Find the Difference by Rigel Oliveri

Rigel Oliveri is the 1st place winner of Streetlight‘s 2023 Essay/Memoir Contest

It was late on a Saturday night. My son, who had just turned nine, woke up screaming. He had localized abdominal pain on one side. I couldn’t even touch his tummy without provoking screams. Although just thinking about the cost of an ER visit made me feel sick, this seemed serious. I woke my six-year-old daughter up and told her we had to go. Like a trooper, she threw a few books and some markers into her pillowcase and tossed it over her shoulder.

Color photo of computer and printed lists
The Reception Desk by Lee Pounder. CC license.

At the ER I was filling out paperwork for my son. I left the second-parent information blank. The intake lady pulled up my name (I must have been in there because my daughter was born in this hospital) and asked, “I see you have a ‘Michael’ listed as your emergency contact. Is that still good?” I had to say, “No, no it isn’t.” She replied, “Do you have a new number for him?” and I shook my head, all while my daughter was gleefully dropping handfuls of gravel from the parking lot down my sweatpants.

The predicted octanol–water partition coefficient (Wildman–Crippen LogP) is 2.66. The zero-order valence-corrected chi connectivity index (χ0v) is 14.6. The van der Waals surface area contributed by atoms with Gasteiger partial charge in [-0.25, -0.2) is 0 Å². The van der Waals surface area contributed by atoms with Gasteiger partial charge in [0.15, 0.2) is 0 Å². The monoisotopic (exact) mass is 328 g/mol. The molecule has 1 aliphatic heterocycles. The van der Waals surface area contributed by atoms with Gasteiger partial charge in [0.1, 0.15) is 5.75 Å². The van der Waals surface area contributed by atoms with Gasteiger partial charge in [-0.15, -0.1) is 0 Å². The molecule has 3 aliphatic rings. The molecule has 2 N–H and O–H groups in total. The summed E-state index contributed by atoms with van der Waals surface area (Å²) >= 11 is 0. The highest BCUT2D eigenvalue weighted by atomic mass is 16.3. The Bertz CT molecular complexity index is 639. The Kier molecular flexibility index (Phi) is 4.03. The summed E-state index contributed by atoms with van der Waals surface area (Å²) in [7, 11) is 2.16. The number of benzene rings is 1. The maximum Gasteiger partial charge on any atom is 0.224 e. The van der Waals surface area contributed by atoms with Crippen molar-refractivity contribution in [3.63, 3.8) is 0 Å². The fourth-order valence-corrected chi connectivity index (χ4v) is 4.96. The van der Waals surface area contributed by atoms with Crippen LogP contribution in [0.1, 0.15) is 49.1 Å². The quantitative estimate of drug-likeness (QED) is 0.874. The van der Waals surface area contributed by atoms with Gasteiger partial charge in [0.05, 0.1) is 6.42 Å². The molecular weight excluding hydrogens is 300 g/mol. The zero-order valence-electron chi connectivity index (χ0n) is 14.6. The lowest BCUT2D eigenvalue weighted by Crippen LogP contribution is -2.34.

At that moment the intake lady looked at me and made a quick decision about who I am: My fingernails are bitten all the way down. I am wearing a stretched-out t-shirt two sizes too big for me. My roots have grown out. I have dragged two kids with different last names than mine to the Emergency Room in the middle of the night, and I can’t even tell her how to get in touch with their dad.

She sighed and shook her head wearily. “Do you even have a primary care doctor?”

A few minutes later we were in the examining room. The doctor strode in—he was dark-haired and about my age, not bad-looking. The kind of guy I might have dated in my previous life. He glanced briefly down at me as I was sitting on the floor, trying to stop my daughter from drawing in her library book. Without saying a word, he started palpitating my son’s abdomen. After a few minutes he stopped, looked at me pointedly and asked “Who else lives with you? Inside the home?”

I was tempted to joke that all manner of people lived outside of my home, on the roof and the porch and in the back yard. Realizing that this would have not gone over well, I replied, “No one else—it’s just the three of us.” I said this apologetically.

There was a definite side-eye and then a smirk. He didn’t speak to or look at me again. I was pretty sure I knew what he was thinking.